Next, defendant argues that he should be granted a directed verdict or a new trial based upon Moreno. “When reviewing a trial court's decision on a motion for a directed verdict, this Court reviews the record de novo to determine whether the evidence presented by the prosecutor, viewed in the light most favorable to the prosecutor, could persuade a rational trier of fact that the essential elements of the crime charged were proved beyond a reasonable doubt.” People v. Aldrich, 246 Mich.App 101, 122; 631 NW2d 67 (2001). The elements of resisting and obstructing a police officer under MCL 750.81 d(1) are: “(1) the defendant assaulted, battered, wounded, resisted, obstructed, opposed, or endangered a police officer, and (2) the defendant knew or had reason to know that the person that the defendant assaulted, battered, wounded, resisted, obstructed, opposed, or endangered was a police officer performing his or her duties.” People v. Corr, 287 Mich.App 499, 503; 788 NW2d 860 (2010).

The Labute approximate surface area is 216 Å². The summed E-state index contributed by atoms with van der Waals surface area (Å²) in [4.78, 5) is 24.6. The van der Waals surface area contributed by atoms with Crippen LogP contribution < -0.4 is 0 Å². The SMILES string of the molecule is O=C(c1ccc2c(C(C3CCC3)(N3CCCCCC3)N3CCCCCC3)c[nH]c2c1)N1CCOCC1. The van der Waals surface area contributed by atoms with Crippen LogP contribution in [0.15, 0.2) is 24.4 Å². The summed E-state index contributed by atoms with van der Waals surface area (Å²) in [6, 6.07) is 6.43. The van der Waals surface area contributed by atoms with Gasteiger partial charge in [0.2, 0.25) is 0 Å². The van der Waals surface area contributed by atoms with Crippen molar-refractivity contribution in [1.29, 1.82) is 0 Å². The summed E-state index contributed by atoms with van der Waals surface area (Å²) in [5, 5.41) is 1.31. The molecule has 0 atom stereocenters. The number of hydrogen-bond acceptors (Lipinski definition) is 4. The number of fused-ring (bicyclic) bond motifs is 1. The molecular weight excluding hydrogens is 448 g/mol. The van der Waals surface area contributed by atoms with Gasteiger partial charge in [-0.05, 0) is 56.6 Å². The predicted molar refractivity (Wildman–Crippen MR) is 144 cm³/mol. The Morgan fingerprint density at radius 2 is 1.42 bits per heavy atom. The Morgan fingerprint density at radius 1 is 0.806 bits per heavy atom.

Additionally, according to Moreno, 491 Mich. at 51–52, “the prosecution must establish that the officers' actions were lawful” as an element of resisting and obstructing a police officer under MCL 750.81d. We note that in Moreno, our Supreme Court did not explicitly state, in so many words, that the lawfulness of the officers' actions is an “element” of resisting and obstructing a police officer. However, it was clear from context and the Court's discussion of the history of the right to resist unlawful arrest that such lawfulness had been considered an “element” prior to Ventura. Furthermore, cases prior to Ventura explicitly held that the lawfulness of the arrest was an “element.” See, e.g ., People v. Dalton, 155 Mich.App 591, 598; 400 NW2d 689 (1986). Consequently, it is clear that under Moreno, as at common law, the prosecution must establish that the officers acted lawfully as an actual element of the crime of resisting and obstructing a police officer under MCL 750.81 d.